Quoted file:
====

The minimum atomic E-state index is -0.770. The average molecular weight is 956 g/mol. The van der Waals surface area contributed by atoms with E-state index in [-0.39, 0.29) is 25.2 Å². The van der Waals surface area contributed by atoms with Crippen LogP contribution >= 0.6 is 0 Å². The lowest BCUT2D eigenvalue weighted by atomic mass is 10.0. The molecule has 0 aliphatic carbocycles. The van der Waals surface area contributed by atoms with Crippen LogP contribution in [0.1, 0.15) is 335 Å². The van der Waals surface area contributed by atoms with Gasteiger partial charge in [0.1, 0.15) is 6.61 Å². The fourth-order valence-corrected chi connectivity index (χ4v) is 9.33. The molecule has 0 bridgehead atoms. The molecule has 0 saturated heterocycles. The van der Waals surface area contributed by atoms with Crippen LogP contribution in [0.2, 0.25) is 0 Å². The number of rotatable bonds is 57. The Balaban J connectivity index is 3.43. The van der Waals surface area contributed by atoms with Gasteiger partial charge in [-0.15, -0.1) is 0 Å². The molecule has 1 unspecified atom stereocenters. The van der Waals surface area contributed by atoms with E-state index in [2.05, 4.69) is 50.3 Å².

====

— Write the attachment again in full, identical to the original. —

The minimum atomic E-state index is -0.770. The average molecular weight is 956 g/mol. The van der Waals surface area contributed by atoms with E-state index in [-0.39, 0.29) is 25.2 Å². The van der Waals surface area contributed by atoms with Crippen LogP contribution >= 0.6 is 0 Å². The lowest BCUT2D eigenvalue weighted by atomic mass is 10.0. The molecule has 0 aliphatic carbocycles. The van der Waals surface area contributed by atoms with Crippen LogP contribution in [0.1, 0.15) is 335 Å². The van der Waals surface area contributed by atoms with Gasteiger partial charge in [0.1, 0.15) is 6.61 Å². The fourth-order valence-corrected chi connectivity index (χ4v) is 9.33. The molecule has 0 bridgehead atoms. The molecule has 0 saturated heterocycles. The van der Waals surface area contributed by atoms with Crippen LogP contribution in [0.2, 0.25) is 0 Å². The number of rotatable bonds is 57. The Balaban J connectivity index is 3.43. The van der Waals surface area contributed by atoms with Gasteiger partial charge in [-0.15, -0.1) is 0 Å². The molecule has 1 unspecified atom stereocenters. The van der Waals surface area contributed by atoms with E-state index in [2.05, 4.69) is 50.3 Å².